Life has a way of redirecting us when we least expect it. The loss of a job, a home, or a loved one can change life as we know it. The same applies to your characters.
I reached a place in my novel where one of my characters is injured but can’t get to a hospital immediately. I’ve been trying to figure out an injury that is serious but not critical. She needs to be able to recover without medical care, but not be so hurt that she can’t recover. This last week has given me ideas that are now rolling around in my subconscious. My task is to rewrite the applicable sections to use this experience while it is still fresh.
If you’ve read the stories I’ve posted, you have already read some of my life experiences. I’m not telling which events really happened, but rest assured I have written pieces of my story. Some of that truth is written in my fanfiction [https://www.ddo.com/forums/showthread.php/439023-Stormreach-Investigations].
An injury in my novel is not the only idea I had this week. My main characters need allies, and this experience emphasized how many friends and like-minded people exist in the world. The trio doesn’t need to rely only on themselves. They will find fellow dissenters and make new friends along the way, much of the time in unexpected places. We required a little reminder that the assumptions we make don’t always hold water.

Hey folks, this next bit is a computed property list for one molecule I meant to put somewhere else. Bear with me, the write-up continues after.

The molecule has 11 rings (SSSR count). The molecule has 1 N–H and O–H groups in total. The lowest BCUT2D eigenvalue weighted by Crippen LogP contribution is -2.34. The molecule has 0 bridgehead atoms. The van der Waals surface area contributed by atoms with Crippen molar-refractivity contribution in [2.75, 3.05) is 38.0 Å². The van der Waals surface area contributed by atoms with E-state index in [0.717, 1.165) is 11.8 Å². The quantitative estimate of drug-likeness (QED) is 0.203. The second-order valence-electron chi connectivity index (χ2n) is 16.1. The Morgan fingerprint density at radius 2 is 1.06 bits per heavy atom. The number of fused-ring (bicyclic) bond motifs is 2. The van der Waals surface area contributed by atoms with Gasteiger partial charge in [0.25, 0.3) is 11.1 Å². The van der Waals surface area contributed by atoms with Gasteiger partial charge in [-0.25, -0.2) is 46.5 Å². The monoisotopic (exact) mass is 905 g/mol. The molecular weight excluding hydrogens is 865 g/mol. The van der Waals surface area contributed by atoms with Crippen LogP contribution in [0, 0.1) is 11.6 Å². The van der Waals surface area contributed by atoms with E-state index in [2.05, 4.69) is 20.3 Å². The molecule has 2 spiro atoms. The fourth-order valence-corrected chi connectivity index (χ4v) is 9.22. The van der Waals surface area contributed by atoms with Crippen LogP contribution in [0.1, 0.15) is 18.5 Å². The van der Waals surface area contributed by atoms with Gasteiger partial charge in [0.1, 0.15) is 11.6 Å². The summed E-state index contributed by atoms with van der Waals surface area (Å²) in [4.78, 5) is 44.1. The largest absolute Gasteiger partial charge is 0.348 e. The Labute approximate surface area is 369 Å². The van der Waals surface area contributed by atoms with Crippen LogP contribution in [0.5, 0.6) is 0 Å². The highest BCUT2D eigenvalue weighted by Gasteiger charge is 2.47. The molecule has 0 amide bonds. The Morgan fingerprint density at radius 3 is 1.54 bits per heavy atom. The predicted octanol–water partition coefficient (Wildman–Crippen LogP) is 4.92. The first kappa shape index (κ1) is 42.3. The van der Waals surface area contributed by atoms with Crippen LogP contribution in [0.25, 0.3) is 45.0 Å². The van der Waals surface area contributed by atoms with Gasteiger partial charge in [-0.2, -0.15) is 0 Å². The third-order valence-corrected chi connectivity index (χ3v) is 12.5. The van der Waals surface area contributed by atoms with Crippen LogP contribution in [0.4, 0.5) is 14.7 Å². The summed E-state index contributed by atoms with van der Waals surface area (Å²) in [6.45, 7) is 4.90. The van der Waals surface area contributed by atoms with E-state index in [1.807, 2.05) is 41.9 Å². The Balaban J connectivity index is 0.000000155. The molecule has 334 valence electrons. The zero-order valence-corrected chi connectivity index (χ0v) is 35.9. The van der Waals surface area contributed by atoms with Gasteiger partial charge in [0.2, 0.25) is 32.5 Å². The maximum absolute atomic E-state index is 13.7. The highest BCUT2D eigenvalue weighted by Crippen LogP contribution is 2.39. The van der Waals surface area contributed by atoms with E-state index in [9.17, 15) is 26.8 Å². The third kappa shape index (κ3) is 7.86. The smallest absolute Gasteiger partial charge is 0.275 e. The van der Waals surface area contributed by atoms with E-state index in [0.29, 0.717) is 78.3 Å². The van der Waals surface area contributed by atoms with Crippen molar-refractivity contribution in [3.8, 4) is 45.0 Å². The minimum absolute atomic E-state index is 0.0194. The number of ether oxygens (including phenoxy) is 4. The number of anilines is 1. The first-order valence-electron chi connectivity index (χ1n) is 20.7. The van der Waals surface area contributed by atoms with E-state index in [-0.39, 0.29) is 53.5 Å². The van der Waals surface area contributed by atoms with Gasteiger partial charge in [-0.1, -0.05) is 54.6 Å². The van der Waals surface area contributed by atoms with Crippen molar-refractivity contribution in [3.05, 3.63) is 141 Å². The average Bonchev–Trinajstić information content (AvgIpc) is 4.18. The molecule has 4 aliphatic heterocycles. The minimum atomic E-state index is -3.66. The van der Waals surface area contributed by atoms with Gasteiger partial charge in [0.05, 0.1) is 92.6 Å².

Another way to use your travels and experience to enhance your writing is to listen to people as they talk around you. As we traveled through the Midwest, not only did the accents change, but the way speakers constructed their sentences changed. Word choices in different regions of the United States, and in other languages, are unique to those areas. Regional accents really exist. One of the reasons I prefer to drive when I travel is that I get to meet and listen to people. Don’t get me wrong, I’m quite the introvert. I don’t go searching for people out to have conversations, but I do listen to others when I’m out and about.
I have an ear for accents, and I think growing up with a parent whose first language was not English helped me develop an ear for regional speech. The strange thing is, I never could hear my mother’s accent. Anyone who met my mom always asked me where she was from (she was born and raised in Europe), but I never heard it.
The music First Reader and I listened to as we drove cross-country inspired ideas for not just the main story, but also the sub-plots that I need to flesh out. It’s not like I’ll remember the names of all the songs we listened to, but I do know what satellite radio stations I have programmed in my car. Some songs and titles stick to my brain, and I search them out when I’m on the Internet. I’ll also Like the songs that really speak to me. I have an eclectic playlist and like to set it to “surprise me.”
One final “benefit” is the emotional component of the last couple of weeks. I’m one of those people who push the emotions back until I rage, then I (sort of) calm down, but it’s easy for me to lose my cool. Writing, along with music, is how I process my feels. (Even now, it’s hard for me to put my emotions into words.)
Use the world around you and your own experiences to enhance your stories. You don’t have to give a faithful account of those experiences, but they can be the core of a scene or a chapter.
How about you? What methods do you use to bring your stories to life?